Basketball games are not short events, and the environment is often less than ideal - hot, humid, and stuffy. I'm not sure I've ever set foot on a "well-ventilated" basketball court. Accuracy and intensity needs to last the entire game - not just the first half. But extended playing time combined with hot and humid conditions is a set-up for another nutritional foe: dehydration. Dehydration as little as 2% has a profound effect on your performance. Thirsty? You're already 1% dehydrated. You should be sipping throughout the day. Check your hydration status by monitoring pee color (for real) - it should be straw-colored - and staying ahead of your sensations of thirst. Basketball players can sweat an impressive amount (think liters), so it's also important to drink during practice. Gulp (no sipping this time) at every water break you get. If practice is intense or will last more than an hour, switch to a sports drink instead for additional energy and electrolyte replacement. Aim to drink at least one regular sized sports drink bottle (about 20 oz.) per hour - at LEAST. Are you a heavy sweater? Basketball players are especially prone to electrolyte imbalances and muscle cramping. If you find that you are having muscle cramping during or hours after practice, switch to a higher electrolyte sports drink (such as Gatorade Endurance) or add one serving (normally half of a tab) of an electrolyte supplement to a regular sports drink. The third way to monitor hydration status is to use body weight to your advantage. Weigh yourself before and after practice - preferably in as few articles of clothing as possible. Drink 24 oz. (3 cups) of fluid for every pound lost during practice...which hopefully isn't many.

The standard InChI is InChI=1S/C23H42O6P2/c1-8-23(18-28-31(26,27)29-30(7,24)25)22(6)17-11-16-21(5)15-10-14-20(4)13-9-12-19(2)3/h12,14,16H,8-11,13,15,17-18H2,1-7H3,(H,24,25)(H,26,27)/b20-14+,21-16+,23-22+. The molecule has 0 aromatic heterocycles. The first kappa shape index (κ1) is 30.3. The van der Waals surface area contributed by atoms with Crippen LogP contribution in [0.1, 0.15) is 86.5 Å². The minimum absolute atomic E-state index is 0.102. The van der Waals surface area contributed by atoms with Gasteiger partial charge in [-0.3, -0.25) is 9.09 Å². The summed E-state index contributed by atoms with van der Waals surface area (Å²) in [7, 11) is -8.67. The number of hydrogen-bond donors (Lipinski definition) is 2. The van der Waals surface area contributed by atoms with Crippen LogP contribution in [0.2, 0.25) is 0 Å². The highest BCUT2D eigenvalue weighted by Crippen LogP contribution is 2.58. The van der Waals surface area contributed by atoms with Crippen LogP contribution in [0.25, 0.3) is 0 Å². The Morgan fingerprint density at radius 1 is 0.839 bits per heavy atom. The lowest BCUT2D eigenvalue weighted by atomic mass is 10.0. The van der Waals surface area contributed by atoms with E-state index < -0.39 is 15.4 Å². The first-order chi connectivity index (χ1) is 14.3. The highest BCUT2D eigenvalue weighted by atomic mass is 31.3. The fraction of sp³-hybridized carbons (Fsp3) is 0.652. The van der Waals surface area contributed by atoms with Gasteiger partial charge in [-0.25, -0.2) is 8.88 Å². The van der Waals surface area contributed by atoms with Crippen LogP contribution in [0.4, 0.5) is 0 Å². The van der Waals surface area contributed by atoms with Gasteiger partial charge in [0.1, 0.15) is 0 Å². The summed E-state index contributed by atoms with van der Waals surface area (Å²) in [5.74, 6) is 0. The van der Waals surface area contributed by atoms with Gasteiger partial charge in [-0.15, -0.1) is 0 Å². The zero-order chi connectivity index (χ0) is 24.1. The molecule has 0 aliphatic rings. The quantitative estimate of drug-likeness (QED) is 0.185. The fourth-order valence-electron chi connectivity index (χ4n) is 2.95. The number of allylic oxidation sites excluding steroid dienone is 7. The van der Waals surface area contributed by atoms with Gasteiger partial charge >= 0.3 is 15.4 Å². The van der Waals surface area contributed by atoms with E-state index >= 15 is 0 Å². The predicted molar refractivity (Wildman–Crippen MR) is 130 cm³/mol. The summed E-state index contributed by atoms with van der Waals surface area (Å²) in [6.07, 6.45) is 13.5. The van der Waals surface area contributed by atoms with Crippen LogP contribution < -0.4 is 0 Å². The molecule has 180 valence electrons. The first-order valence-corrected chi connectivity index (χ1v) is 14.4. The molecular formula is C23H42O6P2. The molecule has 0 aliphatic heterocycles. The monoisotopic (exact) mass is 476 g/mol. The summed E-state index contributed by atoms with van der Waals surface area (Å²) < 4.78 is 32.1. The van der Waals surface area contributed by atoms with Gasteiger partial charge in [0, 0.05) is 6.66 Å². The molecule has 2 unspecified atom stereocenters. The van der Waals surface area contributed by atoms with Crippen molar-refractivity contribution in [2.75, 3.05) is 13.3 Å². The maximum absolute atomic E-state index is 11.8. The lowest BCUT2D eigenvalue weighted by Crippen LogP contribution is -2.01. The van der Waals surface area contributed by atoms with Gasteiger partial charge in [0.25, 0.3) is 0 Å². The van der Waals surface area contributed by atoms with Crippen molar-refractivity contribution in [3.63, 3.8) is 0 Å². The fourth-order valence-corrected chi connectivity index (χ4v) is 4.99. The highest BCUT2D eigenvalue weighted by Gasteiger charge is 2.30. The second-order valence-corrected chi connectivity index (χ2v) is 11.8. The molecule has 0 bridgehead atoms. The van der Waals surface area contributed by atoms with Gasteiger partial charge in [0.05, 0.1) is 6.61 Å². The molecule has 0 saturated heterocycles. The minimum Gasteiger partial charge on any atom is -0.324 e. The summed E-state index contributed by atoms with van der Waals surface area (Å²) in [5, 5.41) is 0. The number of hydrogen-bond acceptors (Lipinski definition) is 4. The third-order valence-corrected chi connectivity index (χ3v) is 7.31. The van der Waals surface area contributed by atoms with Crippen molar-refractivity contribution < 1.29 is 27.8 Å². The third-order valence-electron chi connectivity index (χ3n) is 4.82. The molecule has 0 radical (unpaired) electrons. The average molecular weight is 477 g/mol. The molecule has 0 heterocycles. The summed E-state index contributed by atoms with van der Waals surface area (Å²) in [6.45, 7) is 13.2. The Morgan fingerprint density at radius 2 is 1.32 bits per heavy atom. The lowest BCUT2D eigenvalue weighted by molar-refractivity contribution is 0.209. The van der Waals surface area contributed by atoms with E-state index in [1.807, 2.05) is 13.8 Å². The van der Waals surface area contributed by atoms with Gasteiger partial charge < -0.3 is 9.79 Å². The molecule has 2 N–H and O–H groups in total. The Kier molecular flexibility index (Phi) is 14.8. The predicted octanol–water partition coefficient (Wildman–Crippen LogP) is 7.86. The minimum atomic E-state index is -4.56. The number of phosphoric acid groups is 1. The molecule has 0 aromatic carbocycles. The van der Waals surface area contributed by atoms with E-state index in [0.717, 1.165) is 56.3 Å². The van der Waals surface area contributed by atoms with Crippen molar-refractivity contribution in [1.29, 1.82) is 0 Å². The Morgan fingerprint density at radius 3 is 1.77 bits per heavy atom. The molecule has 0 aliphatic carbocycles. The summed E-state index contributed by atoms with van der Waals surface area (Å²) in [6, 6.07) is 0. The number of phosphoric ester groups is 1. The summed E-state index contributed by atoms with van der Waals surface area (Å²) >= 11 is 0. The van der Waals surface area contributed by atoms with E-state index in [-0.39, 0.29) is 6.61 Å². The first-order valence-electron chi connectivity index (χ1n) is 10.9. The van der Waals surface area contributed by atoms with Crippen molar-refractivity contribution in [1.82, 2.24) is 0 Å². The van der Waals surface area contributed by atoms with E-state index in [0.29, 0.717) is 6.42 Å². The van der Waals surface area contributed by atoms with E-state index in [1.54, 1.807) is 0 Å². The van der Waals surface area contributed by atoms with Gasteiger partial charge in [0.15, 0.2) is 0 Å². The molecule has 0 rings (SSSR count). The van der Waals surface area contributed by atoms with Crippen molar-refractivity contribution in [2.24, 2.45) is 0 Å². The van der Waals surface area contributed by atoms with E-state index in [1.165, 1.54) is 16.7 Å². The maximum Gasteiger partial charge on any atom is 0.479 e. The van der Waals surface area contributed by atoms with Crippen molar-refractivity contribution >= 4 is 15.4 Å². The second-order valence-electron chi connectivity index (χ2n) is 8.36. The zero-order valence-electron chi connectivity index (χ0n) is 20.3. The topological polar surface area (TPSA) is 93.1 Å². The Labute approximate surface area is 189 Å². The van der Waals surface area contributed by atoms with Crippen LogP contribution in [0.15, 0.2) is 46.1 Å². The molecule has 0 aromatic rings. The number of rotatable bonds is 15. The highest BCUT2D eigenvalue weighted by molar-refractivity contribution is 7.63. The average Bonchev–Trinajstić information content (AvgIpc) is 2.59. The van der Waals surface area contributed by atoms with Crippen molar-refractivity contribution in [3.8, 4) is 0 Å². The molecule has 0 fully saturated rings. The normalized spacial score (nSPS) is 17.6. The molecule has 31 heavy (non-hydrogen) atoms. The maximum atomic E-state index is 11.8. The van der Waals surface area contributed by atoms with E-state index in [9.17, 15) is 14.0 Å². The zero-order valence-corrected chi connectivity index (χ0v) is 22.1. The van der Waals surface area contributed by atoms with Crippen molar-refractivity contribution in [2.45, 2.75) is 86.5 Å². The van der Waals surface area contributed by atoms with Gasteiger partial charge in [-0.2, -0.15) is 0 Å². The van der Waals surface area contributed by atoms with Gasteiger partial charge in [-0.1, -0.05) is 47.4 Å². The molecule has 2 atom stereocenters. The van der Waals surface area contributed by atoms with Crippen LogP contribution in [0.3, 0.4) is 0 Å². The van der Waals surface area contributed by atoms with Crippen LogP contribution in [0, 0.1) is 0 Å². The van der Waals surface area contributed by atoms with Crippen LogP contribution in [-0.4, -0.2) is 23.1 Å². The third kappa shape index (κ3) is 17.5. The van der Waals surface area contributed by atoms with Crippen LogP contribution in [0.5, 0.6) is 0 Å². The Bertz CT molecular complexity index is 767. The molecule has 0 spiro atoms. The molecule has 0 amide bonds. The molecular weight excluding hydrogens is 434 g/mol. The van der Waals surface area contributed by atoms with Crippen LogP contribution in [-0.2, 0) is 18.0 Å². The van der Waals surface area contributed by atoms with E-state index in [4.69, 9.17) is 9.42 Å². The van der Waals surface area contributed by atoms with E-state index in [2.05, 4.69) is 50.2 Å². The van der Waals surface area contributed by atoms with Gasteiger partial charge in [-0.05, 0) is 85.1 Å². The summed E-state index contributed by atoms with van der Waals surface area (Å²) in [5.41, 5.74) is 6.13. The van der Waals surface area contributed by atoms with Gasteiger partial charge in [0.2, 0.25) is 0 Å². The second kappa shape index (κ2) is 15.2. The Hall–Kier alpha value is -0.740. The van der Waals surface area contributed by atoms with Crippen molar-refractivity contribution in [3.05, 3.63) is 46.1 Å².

It's about every day, not just today.
Have a great day at practice or phenomenal game? Awesome! But make sure you can bring the heat next time by focusing on post-workout/game nutrition. You need to eat both carb and protein for proper refueling and recovery of muscles. You should eat a snack within the first 30 minutes after ending. Try to make it a fluid, such as low-fat chocolate milk or sports drink that has added protein. If that's not feasible - that's okay - use real food instead - PBJ (make it a whole one this time), yogurt with fruit or fruit & nut trail mix (heavy on the fruit) all work great. Stay away from "protein shakes" as they usually have far too much protein and not enough carb. Remember: your muscles can't use the protein if the carbohydrate isn't there to open the door.